Deep play is not play in the way that it is most often experienced. It is a more intense form of play and it comes in many more unexpected situations. Ackerman describes deep play as entering “an alternate reality with its own rules, values, and expectations.” (Ackerman) Along with this she says that deep play is “timeless,” “distractedness,” and “sacred.” (Ackerman) Under this description, the experience that I had at Eastern State would definitely fall under the category of deep play. When I stepped into the walled enclosure of the prison, I let the world that had once been created within it to take over me and consume my attention. Through this I had recreated the alternate reality that the prison was deigned to be and I looked at my entire experience through the lens of that reality. Throughout my experience there, I felt as if time did not exist in the traditional sense. I shuffled through not only the moment I was in, but also some of the various layers of the past that embody the current spirit of the prison. As for distractedness, I was distracted from the world I normally live in and from my life while I was in the prison. Through that distraction I was able to see the prison in ways that would not have been possible otherwise. Finally, a sacred experience is one that holds great significance and value in the eyes of the beholder. This means that the person experiences some alteration of their perspective on themselves or some event or idea, even if only for a moment. For me, this happened when I looked out the window of my cell at Eastern State. In that moment I saw the prison and myself in a new way that made me feel more connected to it. One final aspect of deep play is that it creates some form of connection between the person and themself, their surroundings, another person, or just an idea. This connection can redefine their perspective or shift it to allow them to appreciate something in a new way.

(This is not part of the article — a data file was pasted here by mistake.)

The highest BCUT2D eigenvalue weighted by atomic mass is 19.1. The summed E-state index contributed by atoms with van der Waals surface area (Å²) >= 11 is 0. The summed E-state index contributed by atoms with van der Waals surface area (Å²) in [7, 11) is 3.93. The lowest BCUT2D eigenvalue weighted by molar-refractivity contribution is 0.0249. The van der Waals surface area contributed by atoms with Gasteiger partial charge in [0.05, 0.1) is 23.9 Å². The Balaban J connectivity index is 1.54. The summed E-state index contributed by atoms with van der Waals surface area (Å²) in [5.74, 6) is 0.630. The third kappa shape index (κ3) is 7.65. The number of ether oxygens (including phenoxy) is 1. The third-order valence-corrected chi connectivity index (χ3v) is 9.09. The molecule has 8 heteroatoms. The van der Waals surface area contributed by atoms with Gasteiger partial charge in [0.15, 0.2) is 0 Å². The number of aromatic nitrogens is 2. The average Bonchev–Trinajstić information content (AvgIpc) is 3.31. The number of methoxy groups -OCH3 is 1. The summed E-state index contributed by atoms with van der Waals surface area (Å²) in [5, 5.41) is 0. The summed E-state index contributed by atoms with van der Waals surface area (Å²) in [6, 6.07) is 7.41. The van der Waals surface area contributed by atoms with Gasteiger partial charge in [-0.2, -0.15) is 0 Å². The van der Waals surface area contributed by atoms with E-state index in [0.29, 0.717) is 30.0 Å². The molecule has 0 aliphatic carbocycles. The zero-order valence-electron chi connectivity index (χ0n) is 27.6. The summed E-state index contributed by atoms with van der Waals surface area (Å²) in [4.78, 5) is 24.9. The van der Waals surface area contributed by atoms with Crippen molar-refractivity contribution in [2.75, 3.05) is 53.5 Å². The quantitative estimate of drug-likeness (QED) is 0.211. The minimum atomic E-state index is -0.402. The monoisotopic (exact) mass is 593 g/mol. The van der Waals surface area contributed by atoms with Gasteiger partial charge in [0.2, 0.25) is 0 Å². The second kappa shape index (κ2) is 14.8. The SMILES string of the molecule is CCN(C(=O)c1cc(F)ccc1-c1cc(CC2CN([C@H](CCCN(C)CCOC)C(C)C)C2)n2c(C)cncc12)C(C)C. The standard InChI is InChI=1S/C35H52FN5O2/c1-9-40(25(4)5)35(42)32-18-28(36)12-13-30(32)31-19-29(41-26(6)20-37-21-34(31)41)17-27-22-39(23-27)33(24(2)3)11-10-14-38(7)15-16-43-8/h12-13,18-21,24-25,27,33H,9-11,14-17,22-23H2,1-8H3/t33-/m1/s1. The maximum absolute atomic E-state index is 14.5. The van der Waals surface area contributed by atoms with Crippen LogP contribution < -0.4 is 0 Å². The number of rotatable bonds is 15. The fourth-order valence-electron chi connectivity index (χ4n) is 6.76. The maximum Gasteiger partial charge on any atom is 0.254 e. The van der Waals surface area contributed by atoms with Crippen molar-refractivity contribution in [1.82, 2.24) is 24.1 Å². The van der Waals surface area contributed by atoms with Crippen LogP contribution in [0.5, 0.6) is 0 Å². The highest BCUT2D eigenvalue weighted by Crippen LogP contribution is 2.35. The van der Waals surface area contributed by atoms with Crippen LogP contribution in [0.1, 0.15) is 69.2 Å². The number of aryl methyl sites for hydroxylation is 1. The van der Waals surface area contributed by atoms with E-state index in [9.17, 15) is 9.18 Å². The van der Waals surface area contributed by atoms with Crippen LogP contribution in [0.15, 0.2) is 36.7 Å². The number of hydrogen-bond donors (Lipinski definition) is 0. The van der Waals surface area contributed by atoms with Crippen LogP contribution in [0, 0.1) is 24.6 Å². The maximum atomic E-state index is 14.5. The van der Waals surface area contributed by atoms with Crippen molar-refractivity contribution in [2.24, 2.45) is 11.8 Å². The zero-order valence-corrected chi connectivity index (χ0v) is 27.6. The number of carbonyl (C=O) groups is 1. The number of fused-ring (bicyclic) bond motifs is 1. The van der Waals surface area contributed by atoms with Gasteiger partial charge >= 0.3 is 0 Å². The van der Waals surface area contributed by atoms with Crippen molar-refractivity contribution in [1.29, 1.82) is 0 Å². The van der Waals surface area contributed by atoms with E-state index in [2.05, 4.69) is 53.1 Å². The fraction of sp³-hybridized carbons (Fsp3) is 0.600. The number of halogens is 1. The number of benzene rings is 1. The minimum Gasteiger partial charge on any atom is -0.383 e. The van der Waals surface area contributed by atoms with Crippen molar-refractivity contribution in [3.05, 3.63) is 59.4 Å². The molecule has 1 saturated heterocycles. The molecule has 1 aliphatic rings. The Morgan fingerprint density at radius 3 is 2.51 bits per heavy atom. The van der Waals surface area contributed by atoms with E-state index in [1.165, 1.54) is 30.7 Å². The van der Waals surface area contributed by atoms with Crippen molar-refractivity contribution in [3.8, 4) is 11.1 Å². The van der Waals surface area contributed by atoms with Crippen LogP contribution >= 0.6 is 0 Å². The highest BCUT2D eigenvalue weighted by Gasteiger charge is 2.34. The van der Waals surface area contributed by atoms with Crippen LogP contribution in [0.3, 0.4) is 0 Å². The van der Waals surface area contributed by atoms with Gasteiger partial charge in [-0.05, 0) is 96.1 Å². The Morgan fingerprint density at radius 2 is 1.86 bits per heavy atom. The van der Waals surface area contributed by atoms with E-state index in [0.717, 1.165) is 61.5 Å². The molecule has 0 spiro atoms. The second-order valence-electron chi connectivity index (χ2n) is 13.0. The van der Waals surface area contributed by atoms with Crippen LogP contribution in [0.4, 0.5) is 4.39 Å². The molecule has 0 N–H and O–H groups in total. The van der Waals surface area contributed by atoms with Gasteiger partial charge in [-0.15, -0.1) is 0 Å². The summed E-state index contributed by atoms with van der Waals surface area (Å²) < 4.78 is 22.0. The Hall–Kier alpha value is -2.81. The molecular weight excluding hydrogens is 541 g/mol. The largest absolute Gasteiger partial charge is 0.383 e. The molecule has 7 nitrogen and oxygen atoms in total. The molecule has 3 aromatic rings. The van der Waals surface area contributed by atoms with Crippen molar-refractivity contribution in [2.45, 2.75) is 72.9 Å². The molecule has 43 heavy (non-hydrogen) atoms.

Deep play is not something you would expect to find in something as rigid and structured as critical writing. Critical writing works off of expectations and a level of seriousness that allows the writer to dive deeper into their subject and find new meaning trough analysis. Deep play is not something that can be deigned or cultivated, it is found, and in that action the experience is enhanced and deepened because in scarcity it has more value. However, if it were to be found in critical writing, deep play would present itself as a more relaxed free-form type of critical writing. Rather than making analysis the focus of the writing, the experience and knowledge gained through the process would be the central focus. The writer would begin writing without a clear direction or objective in the writing and find a path to follow through the writing process. The reader would feel the difference between deep play writing and traditional critical writing because they would be able to see the organic thought process of the writer rather than the organized, formulated writing that is more commonly seen. The reader would be able to experience the discoveries the author makes as they are made rather than reading a summarized reasoning of the thought process.

            In my own writing I tend to stay away from deep play and staying more in favor of traditional critical writing. The essay I wrote about defining critical play in relation to Mary Flanagan’s essay was almost completely void of deep play. When I write I generally follow a strict, structured format that is planned out ahead of time so that one idea will flow easily into the next. If I were to write this using deep play, I would have gone into the essay knowing how to start the essay without a clear idea of where it would take me and what ideas would come out of it. My essay would reflect the development of my ideas as opposed to the finished product of earlier thought and planning. Introducing deep play into my writing would allow me to experience these ideas and many more on a deeper level and through a new perspective.



Works Cited

Ackerman, Diane. Chapter One. Deep Play. New York: Random House, 1999.